Trump’s detention centers are today’s internment camps

By Apsara Senaratne

On February 19, 1942, the United States was shaken to its core when President Franklin Delano Roosevelt issued Executive Order 9066, authorizing the forced relocation and internment of thousands of Japanese-Americans. Such camps were notorious for their inhumane conditions. According to the United States National Archives, approximately 117,000 people were uprooted by Roosevelt’s order.

This example is one of many throughout history in which individuals were forcibly incarcerated without due cause as a result of factors such as ethnicity, sex, religion, sexuality, or even citizenship status.

According to the Department of Homeland Security’s 2018 report of immigration data, the average daily population of detainees incarcerated by the U.S. government was a whopping 39,322 across 200 facilities in 2018, a number far greater than any averages of years prior. However, according to NBC News, the actual number is estimated to be far higher, closer to 52,000 immigrants per day.

While President Donald Trump frequently states that these individuals pose great danger to our nation, in the first month of 2018, Immigration and Customs Enforcement (ICE) categorized only 15 percent of people admitted to the centers as posing significant danger to our communities, as stated in the report.

More disturbing than the sheer number of detainees is the gross neglect within the camps. The detainees are not met with appropriate humane standards primarily due to the inmates’ positions as political prisoners.

According to NBC News, under the Trump administration, 24 individuals under the custody of ICE have died, along with several more under the supervision of other agencies, as a result of what appears to be medical neglect and violations of basic safety and health regulations.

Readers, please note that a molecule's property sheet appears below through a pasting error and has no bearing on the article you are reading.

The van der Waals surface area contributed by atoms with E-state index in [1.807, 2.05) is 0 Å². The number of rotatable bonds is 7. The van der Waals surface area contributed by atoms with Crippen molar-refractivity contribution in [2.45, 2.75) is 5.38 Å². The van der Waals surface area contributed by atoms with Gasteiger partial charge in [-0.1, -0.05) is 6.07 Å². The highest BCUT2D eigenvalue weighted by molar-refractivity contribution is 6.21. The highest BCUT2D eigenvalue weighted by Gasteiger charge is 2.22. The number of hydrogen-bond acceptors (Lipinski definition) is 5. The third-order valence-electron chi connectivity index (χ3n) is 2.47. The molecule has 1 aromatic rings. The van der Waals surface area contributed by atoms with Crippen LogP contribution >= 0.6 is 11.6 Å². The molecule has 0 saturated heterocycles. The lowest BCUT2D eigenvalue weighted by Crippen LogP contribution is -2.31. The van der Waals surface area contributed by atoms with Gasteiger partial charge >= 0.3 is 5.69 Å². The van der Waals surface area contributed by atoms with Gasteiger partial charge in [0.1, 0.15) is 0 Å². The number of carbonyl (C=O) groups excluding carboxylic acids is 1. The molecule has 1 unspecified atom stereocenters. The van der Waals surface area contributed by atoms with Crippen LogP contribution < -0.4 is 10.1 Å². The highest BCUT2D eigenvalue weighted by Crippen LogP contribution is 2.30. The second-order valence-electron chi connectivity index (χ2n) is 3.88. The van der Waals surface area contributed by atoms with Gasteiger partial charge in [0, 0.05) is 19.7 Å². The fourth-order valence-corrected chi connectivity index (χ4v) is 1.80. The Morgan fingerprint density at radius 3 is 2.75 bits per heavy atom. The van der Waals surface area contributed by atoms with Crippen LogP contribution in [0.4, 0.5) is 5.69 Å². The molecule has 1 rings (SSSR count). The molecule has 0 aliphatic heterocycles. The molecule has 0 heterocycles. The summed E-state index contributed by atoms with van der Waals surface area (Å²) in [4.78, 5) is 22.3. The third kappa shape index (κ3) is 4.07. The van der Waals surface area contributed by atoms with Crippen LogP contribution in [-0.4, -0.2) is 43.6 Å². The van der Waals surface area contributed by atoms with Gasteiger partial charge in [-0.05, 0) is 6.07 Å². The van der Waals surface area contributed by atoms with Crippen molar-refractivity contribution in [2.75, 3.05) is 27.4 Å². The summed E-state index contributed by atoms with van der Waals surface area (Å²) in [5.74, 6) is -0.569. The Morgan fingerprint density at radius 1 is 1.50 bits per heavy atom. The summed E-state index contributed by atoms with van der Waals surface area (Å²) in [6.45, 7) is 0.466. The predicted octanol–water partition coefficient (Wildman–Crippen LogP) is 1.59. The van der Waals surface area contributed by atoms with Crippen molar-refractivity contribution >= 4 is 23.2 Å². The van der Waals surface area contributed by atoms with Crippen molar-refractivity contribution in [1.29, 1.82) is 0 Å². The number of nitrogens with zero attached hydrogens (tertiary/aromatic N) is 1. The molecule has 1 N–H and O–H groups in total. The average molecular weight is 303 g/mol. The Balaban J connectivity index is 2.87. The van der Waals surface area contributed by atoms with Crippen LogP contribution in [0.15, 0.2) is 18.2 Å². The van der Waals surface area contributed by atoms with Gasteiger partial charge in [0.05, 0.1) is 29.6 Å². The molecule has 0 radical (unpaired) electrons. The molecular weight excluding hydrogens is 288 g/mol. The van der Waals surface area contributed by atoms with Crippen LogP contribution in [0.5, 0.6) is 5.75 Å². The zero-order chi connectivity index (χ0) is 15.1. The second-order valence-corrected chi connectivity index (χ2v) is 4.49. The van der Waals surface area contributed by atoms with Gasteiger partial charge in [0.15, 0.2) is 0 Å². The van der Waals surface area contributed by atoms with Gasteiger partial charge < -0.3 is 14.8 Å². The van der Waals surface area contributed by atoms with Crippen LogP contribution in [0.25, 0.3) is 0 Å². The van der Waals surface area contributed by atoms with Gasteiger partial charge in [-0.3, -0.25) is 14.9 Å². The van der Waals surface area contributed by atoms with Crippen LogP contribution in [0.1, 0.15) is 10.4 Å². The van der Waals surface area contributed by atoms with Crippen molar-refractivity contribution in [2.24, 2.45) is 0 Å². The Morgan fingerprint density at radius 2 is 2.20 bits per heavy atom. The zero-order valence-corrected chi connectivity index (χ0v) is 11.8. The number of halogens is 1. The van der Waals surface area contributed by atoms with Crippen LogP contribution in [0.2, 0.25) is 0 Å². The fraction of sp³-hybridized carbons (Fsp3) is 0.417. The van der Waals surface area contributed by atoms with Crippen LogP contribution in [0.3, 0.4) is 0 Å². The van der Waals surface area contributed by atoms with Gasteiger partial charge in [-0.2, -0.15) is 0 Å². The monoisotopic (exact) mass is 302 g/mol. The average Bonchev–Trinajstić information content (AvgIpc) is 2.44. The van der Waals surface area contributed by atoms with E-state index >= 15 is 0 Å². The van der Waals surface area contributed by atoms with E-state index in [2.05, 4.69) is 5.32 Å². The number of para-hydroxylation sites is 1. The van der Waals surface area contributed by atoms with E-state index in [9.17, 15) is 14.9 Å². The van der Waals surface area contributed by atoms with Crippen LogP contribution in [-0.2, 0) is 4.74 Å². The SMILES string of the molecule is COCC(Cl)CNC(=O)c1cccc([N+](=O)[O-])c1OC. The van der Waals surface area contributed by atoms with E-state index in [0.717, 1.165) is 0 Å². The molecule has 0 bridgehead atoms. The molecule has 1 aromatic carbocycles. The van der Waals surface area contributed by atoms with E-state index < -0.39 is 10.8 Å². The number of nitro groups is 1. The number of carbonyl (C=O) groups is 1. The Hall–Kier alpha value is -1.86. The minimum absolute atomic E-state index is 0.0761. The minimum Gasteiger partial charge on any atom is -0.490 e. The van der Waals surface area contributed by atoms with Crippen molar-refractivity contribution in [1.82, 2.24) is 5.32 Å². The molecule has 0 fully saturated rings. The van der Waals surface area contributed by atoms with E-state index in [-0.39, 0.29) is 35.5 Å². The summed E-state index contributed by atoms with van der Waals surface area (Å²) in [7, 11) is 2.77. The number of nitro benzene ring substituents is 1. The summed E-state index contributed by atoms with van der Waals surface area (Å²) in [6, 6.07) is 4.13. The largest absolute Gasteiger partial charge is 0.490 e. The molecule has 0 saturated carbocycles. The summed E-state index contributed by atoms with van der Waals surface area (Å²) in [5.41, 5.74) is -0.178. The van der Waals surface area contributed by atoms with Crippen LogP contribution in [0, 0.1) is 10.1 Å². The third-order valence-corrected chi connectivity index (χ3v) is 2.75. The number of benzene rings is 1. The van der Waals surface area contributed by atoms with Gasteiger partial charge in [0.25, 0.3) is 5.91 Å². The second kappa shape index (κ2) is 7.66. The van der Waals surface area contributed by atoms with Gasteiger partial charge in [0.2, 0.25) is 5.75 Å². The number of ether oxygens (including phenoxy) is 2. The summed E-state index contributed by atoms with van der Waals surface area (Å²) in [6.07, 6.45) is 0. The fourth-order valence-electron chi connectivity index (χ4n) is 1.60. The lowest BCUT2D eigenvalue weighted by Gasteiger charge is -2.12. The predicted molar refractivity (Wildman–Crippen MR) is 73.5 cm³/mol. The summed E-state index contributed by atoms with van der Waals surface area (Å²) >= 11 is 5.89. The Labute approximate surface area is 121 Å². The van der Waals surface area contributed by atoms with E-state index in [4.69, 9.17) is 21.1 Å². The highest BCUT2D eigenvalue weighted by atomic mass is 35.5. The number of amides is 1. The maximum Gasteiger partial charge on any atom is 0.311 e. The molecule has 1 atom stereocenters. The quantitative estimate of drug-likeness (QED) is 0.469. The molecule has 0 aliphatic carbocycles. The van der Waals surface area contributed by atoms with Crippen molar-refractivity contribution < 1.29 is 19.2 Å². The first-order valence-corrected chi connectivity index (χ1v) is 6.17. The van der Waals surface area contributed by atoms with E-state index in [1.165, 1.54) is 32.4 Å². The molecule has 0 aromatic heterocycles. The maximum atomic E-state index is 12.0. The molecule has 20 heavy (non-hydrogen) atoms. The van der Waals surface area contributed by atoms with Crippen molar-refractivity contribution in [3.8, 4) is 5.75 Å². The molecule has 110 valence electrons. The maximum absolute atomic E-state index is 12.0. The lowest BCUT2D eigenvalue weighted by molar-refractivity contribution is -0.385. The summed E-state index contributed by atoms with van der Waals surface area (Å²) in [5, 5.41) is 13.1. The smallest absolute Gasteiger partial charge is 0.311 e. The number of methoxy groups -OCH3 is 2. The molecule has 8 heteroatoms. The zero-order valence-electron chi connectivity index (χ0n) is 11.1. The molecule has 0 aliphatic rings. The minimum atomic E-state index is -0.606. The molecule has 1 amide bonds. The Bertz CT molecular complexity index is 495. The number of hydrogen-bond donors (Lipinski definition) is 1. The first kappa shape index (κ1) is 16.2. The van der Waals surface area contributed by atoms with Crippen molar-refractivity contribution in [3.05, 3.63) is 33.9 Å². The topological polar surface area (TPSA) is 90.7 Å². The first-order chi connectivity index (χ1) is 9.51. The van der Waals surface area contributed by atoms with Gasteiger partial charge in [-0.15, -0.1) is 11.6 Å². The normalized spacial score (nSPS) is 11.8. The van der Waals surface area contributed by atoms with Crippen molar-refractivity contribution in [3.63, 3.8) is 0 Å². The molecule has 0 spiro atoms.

Such a system bears disturbing similarities to the system put into effect by President Roosevelt. In the 1940s, Japanese Americans were torn from their homes without trial or sufficient due process and forced to submit to the fears of the majority of the American populace.

Similarly, in 2019, people are torn from any sense of security even as they seek refuge from intolerable conditions at home. They are imprisoned or detained, deprived of their constitutional and moral right to a trial by jury, and denied a chance to escape the horrors they had faced at home rather meeting more horrors here.

Though it tends to be authoritarian societies that have the strongest track record of interning specific groups of people, as evidenced by China’s recent implementation of “reeducation camps” for over 1 million ethnic Uighur Muslims to combat their alleged inherent extremism, it appears that liberal democracies are catching up. Or, at least, we are.

We believe that we are far superior, both morally and in regards to quality of life, to countries such as China, but both the United States and China have recently exhibited an abhorrent lack of regard for human life and freedom. Our Statue of Liberty invites the unfortunate of circumstance to take shelter on our shores, but our government persecutes those who are most desperate to achieve this ideal.

The United States government must allow fair and just trials through which it may be determined whether or not refugee status can be bestowed upon such immigrants.

Forcing individuals from their families and dehumanizing them by quartering them in a manner akin to the caging of animals is damaging to their mental and physical health, as well as extremely morally unsound.

And with the Trump administration’s future plans to use Oklahoma military base Fort Sill, which had previously been used to detain Japanese Americans under Roosevelt’s order, to detain migrant children, the issue is now more urgent. We cannot turn a blind eye to this crisis, as it now seems that history is indeed repeating itself.

Author: Apsara Senaratne

Apsara Senaratne is a junior at Granada Hills Charter High School and Feature Editor of the school newspaper, The Plaid Press. She feels very strongly about the right to free speech, and views journalism as a medium through which she can openly express controversial views, both political and personal.

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